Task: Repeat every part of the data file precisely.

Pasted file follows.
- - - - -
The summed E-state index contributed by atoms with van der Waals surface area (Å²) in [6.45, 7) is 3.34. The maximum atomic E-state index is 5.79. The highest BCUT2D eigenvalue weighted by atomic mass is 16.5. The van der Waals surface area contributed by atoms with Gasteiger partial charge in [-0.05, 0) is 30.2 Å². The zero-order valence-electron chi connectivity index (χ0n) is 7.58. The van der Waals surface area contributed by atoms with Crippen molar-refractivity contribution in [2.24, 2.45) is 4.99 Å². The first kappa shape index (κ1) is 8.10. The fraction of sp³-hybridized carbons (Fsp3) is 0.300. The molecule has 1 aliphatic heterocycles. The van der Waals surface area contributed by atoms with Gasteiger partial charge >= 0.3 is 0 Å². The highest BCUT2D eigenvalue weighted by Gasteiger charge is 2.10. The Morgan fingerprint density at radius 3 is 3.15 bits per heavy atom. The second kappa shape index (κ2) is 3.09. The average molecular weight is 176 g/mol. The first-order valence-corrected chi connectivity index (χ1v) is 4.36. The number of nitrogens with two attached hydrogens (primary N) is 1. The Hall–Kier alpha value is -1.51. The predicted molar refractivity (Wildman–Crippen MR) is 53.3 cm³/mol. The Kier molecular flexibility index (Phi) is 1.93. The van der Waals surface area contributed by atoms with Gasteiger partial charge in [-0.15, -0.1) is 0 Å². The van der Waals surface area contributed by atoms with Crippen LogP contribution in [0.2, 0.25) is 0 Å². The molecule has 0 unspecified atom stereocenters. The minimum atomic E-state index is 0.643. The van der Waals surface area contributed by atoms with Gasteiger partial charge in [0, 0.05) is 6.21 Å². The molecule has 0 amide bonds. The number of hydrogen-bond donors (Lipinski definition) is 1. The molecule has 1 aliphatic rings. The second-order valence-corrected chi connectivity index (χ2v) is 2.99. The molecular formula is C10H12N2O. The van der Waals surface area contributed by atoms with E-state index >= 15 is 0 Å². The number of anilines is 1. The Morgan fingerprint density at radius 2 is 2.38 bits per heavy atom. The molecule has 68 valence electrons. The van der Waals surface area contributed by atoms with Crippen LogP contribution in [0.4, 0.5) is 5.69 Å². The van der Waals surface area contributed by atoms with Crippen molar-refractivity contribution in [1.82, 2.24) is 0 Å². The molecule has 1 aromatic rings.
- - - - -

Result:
The summed E-state index contributed by atoms with van der Waals surface area (Å²) in [6.45, 7) is 3.34. The maximum atomic E-state index is 5.79. The highest BCUT2D eigenvalue weighted by atomic mass is 16.5. The van der Waals surface area contributed by atoms with Gasteiger partial charge in [-0.05, 0) is 30.2 Å². The zero-order valence-electron chi connectivity index (χ0n) is 7.58. The van der Waals surface area contributed by atoms with Crippen molar-refractivity contribution in [2.24, 2.45) is 4.99 Å². The first kappa shape index (κ1) is 8.10. The fraction of sp³-hybridized carbons (Fsp3) is 0.300. The molecule has 1 aliphatic heterocycles. The van der Waals surface area contributed by atoms with Gasteiger partial charge >= 0.3 is 0 Å². The highest BCUT2D eigenvalue weighted by Gasteiger charge is 2.10. The Morgan fingerprint density at radius 3 is 3.15 bits per heavy atom. The second kappa shape index (κ2) is 3.09. The average molecular weight is 176 g/mol. The first-order valence-corrected chi connectivity index (χ1v) is 4.36. The number of nitrogens with two attached hydrogens (primary N) is 1. The Hall–Kier alpha value is -1.51. The predicted molar refractivity (Wildman–Crippen MR) is 53.3 cm³/mol. The Kier molecular flexibility index (Phi) is 1.93. The van der Waals surface area contributed by atoms with Gasteiger partial charge in [-0.15, -0.1) is 0 Å². The van der Waals surface area contributed by atoms with Crippen LogP contribution in [0.2, 0.25) is 0 Å². The molecule has 0 unspecified atom stereocenters. The minimum atomic E-state index is 0.643. The van der Waals surface area contributed by atoms with Gasteiger partial charge in [0, 0.05) is 6.21 Å². The molecule has 0 amide bonds. The number of hydrogen-bond donors (Lipinski definition) is 1. The molecule has 1 aliphatic rings. The second-order valence-corrected chi connectivity index (χ2v) is 2.99. The molecular formula is C10H12N2O. The van der Waals surface area contributed by atoms with E-state index >= 15 is 0 Å². The number of anilines is 1. The Morgan fingerprint density at radius 2 is 2.38 bits per heavy atom. The molecule has 68 valence electrons. The van der Waals surface area contributed by atoms with Crippen LogP contribution in [0.4, 0.5) is 5.69 Å². The van der Waals surface area contributed by atoms with Crippen molar-refractivity contribution in [1.82, 2.24) is 0 Å². The molecule has 1 aromatic rings.